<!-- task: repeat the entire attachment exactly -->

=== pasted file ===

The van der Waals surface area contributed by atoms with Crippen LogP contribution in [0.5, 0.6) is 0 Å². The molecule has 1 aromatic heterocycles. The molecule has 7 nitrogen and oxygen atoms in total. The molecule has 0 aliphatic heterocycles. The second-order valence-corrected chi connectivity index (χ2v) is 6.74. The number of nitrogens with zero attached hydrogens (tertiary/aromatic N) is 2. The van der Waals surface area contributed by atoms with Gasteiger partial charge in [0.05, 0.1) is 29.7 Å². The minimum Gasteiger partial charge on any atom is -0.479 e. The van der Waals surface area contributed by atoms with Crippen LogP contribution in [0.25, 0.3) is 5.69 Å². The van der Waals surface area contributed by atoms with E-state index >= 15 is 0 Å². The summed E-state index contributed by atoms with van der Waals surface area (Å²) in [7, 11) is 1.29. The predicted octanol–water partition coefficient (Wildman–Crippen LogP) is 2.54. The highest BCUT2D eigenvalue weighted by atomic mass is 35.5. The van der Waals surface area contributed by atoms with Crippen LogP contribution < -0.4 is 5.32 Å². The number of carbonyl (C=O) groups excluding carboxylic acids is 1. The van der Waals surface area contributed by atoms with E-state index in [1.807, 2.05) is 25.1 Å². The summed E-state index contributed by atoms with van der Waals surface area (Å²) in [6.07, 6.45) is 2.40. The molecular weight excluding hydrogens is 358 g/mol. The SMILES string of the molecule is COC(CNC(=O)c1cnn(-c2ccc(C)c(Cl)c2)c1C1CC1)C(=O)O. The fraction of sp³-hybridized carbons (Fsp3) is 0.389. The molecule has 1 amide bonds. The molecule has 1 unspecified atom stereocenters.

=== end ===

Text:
The van der Waals surface area contributed by atoms with Crippen LogP contribution in [0.5, 0.6) is 0 Å². The molecule has 1 aromatic heterocycles. The molecule has 7 nitrogen and oxygen atoms in total. The molecule has 0 aliphatic heterocycles. The second-order valence-corrected chi connectivity index (χ2v) is 6.74. The number of nitrogens with zero attached hydrogens (tertiary/aromatic N) is 2. The van der Waals surface area contributed by atoms with Gasteiger partial charge in [0.05, 0.1) is 29.7 Å². The minimum Gasteiger partial charge on any atom is -0.479 e. The van der Waals surface area contributed by atoms with Crippen LogP contribution in [0.25, 0.3) is 5.69 Å². The van der Waals surface area contributed by atoms with E-state index >= 15 is 0 Å². The summed E-state index contributed by atoms with van der Waals surface area (Å²) in [7, 11) is 1.29. The predicted octanol–water partition coefficient (Wildman–Crippen LogP) is 2.54. The highest BCUT2D eigenvalue weighted by atomic mass is 35.5. The van der Waals surface area contributed by atoms with Crippen LogP contribution < -0.4 is 5.32 Å². The number of carbonyl (C=O) groups excluding carboxylic acids is 1. The van der Waals surface area contributed by atoms with E-state index in [1.807, 2.05) is 25.1 Å². The summed E-state index contributed by atoms with van der Waals surface area (Å²) in [6.07, 6.45) is 2.40. The molecular weight excluding hydrogens is 358 g/mol. The SMILES string of the molecule is COC(CNC(=O)c1cnn(-c2ccc(C)c(Cl)c2)c1C1CC1)C(=O)O. The fraction of sp³-hybridized carbons (Fsp3) is 0.389. The molecule has 1 amide bonds. The molecule has 1 unspecified atom stereocenters.